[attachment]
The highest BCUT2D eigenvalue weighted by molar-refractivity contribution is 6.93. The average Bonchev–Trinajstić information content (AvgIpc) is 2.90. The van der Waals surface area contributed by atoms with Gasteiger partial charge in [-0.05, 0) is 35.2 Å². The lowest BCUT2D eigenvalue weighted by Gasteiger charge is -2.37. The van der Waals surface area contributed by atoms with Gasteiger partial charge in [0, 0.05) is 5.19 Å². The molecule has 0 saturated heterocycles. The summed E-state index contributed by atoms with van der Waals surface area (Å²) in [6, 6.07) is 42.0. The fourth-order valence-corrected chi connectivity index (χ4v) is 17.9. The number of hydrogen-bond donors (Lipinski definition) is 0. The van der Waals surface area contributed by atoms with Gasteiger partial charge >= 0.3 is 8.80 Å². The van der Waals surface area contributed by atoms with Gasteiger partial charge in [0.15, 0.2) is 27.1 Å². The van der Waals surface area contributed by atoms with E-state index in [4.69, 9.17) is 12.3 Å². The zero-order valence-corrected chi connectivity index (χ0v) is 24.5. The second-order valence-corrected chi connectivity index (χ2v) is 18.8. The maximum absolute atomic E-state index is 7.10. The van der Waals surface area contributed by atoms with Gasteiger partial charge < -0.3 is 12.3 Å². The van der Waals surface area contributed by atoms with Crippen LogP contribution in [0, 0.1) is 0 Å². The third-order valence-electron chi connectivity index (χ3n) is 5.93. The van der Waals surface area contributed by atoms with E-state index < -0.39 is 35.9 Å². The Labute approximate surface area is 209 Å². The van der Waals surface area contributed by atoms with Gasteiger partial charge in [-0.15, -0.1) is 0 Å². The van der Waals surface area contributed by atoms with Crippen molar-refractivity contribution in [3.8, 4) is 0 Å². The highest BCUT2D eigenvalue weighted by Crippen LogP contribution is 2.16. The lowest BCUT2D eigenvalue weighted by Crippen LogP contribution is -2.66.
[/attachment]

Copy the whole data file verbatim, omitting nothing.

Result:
The highest BCUT2D eigenvalue weighted by molar-refractivity contribution is 6.93. The average Bonchev–Trinajstić information content (AvgIpc) is 2.90. The van der Waals surface area contributed by atoms with Gasteiger partial charge in [-0.05, 0) is 35.2 Å². The lowest BCUT2D eigenvalue weighted by Gasteiger charge is -2.37. The van der Waals surface area contributed by atoms with Gasteiger partial charge in [0, 0.05) is 5.19 Å². The molecule has 0 saturated heterocycles. The summed E-state index contributed by atoms with van der Waals surface area (Å²) in [6, 6.07) is 42.0. The fourth-order valence-corrected chi connectivity index (χ4v) is 17.9. The number of hydrogen-bond donors (Lipinski definition) is 0. The van der Waals surface area contributed by atoms with Gasteiger partial charge >= 0.3 is 8.80 Å². The van der Waals surface area contributed by atoms with Gasteiger partial charge in [0.15, 0.2) is 27.1 Å². The van der Waals surface area contributed by atoms with E-state index in [4.69, 9.17) is 12.3 Å². The zero-order valence-corrected chi connectivity index (χ0v) is 24.5. The second-order valence-corrected chi connectivity index (χ2v) is 18.8. The maximum absolute atomic E-state index is 7.10. The van der Waals surface area contributed by atoms with Gasteiger partial charge < -0.3 is 12.3 Å². The van der Waals surface area contributed by atoms with Crippen LogP contribution in [0, 0.1) is 0 Å². The third-order valence-electron chi connectivity index (χ3n) is 5.93. The van der Waals surface area contributed by atoms with E-state index < -0.39 is 35.9 Å². The Labute approximate surface area is 209 Å². The van der Waals surface area contributed by atoms with Gasteiger partial charge in [-0.15, -0.1) is 0 Å². The van der Waals surface area contributed by atoms with Crippen molar-refractivity contribution in [3.8, 4) is 0 Å². The highest BCUT2D eigenvalue weighted by Crippen LogP contribution is 2.16. The lowest BCUT2D eigenvalue weighted by Crippen LogP contribution is -2.66.